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Cochrane Database of Systematic Reviews: Plain Language Summaries [Internet]. Chichester, UK: John Wiley & Sons, Ltd; 2003-.

Cochrane Database of Systematic Reviews: Plain Language Summaries [Internet].

Unwanted hair removal by laser systems and intense pulsed light sources

This version published: 2009; Review content assessed as up-to-date: July 30, 2006.

Link to full article: [Cochrane Library]

Plain language summary

Unwanted hair growth is a challenge and considerable resources are spent to achieve a hair‐free appearance. Hair removal with laser devices (alexandrite, diode, neodymium:YAG, and ruby lasers) and intense pulsed light are widespread methods for hair removal although the long‐term effect is uncertain.

Eleven randomised controlled trials were included in the review, none of which were of high quality. A large number of trials were excluded, mainly because of their non‐randomised designs. There appeared to be a short‐term effect of approximately 50% hair reduction with alexandrite and diode lasers up to six months after treatment, whereas there was little evidence for an effect with intense pulsed light, neodymium:YAG or ruby lasers. Long‐term hair removal was not recorded for any treatment. Infrequently reported adverse effects were pain, skin redness, swelling, burned hairs and pigmentary changes.

Abstract

Background: Unwanted hair growth is a therapeutic challenge and considerable resources are spent to achieve a hair‐free appearance. Epilation with laser devices (alexandrite, diode, neodymium:YAG, and ruby lasers) and intense pulsed light are commonly used although the long‐term effect is uncertain.

Objectives: To assess the effects of epilation with lasers and light sources.

Search methods: We searched the Cochrane Skin Group's Specialised Register in February 2004; MEDLINE (from 1966) and EMBASE (from 1980) in April 2005. We searched reference lists of collected trials and contacted trial authors.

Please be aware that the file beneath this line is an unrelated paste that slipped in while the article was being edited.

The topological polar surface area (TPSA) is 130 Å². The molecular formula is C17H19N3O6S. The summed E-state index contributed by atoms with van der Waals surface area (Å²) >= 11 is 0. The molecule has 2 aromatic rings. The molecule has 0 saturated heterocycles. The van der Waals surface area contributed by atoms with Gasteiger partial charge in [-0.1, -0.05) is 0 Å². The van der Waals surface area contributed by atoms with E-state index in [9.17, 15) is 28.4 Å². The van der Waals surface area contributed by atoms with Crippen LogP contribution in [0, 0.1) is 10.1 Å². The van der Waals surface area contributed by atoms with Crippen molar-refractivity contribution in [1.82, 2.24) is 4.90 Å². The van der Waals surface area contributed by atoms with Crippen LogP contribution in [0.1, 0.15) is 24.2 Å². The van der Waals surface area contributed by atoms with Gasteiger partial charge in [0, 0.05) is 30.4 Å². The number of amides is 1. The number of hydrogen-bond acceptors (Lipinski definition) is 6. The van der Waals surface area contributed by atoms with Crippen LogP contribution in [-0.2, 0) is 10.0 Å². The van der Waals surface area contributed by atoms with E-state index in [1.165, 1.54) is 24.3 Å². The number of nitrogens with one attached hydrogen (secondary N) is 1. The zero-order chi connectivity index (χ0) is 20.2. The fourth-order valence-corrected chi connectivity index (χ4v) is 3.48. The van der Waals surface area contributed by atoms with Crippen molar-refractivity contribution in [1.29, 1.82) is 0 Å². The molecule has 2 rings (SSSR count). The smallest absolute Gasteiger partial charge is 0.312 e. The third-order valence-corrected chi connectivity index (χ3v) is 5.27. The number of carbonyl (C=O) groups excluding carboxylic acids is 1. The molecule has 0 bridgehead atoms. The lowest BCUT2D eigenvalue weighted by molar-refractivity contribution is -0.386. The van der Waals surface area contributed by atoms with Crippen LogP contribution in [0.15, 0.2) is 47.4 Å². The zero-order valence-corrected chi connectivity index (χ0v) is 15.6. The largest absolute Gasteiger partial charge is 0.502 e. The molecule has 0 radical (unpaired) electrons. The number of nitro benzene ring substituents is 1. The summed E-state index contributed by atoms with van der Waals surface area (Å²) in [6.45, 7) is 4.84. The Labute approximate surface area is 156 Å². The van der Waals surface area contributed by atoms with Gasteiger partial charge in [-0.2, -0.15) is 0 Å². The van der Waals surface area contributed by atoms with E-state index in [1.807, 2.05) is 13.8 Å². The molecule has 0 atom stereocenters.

Selection criteria: Randomised controlled trials of laser or photoepilation.

Data collection and analysis: Primary outcomes were objective reduction in hair counts, adverse effects and subjective reduction in hairiness. Secondary outcomes were participants´ satisfaction and personal observations such as softer, finer, or paler hairs. Two authors independently extracted data and assessed trial quality.

Main results: We included eleven randomised controlled trials involving 444 people, none of which were of high methodological quality. A large number of trials were excluded, mainly because of their non‐randomised design. The randomisation procedures were either unclear or inadequate, using coin tossing, alternation, drawing lots or cards, or open tables of random numbers. The interventions and outcomes were too heterogeneous to be entered in a meta‐analysis. Most trials examined a short‐term effect up to six months after final treatment. There appeared to be a short‐term effect of approximately 50% hair reduction with alexandrite and diode lasers up to six months after treatment, whereas little evidence was obtained for an effect of intense pulsed light, neodymium:YAG or ruby lasers. Long‐term hair removal was not documented with any treatment. Pain, skin redness, swelling, burned hairs and pigmentary changes were infrequently reported adverse effects.

Authors' conclusions: Some treatments lead to temporary short‐term hair removal. High quality research is needed on the effect of laser and photoepilation.

Editorial Group: Cochrane Skin Group.

Publication status: Edited (no change to conclusions).

Citation: Haedersdal M, Gøtzsche PC. Laser and photoepilation for unwanted hair growth. Cochrane Database of Systematic Reviews 2006, Issue 4. Art. No.: CD004684. DOI: 10.1002/14651858.CD004684.pub2. Link to Cochrane Library. [PubMed: 17054211]

Copyright © 2009 The Cochrane Collaboration. Published by John Wiley & Sons, Ltd.

PMID: 17054211

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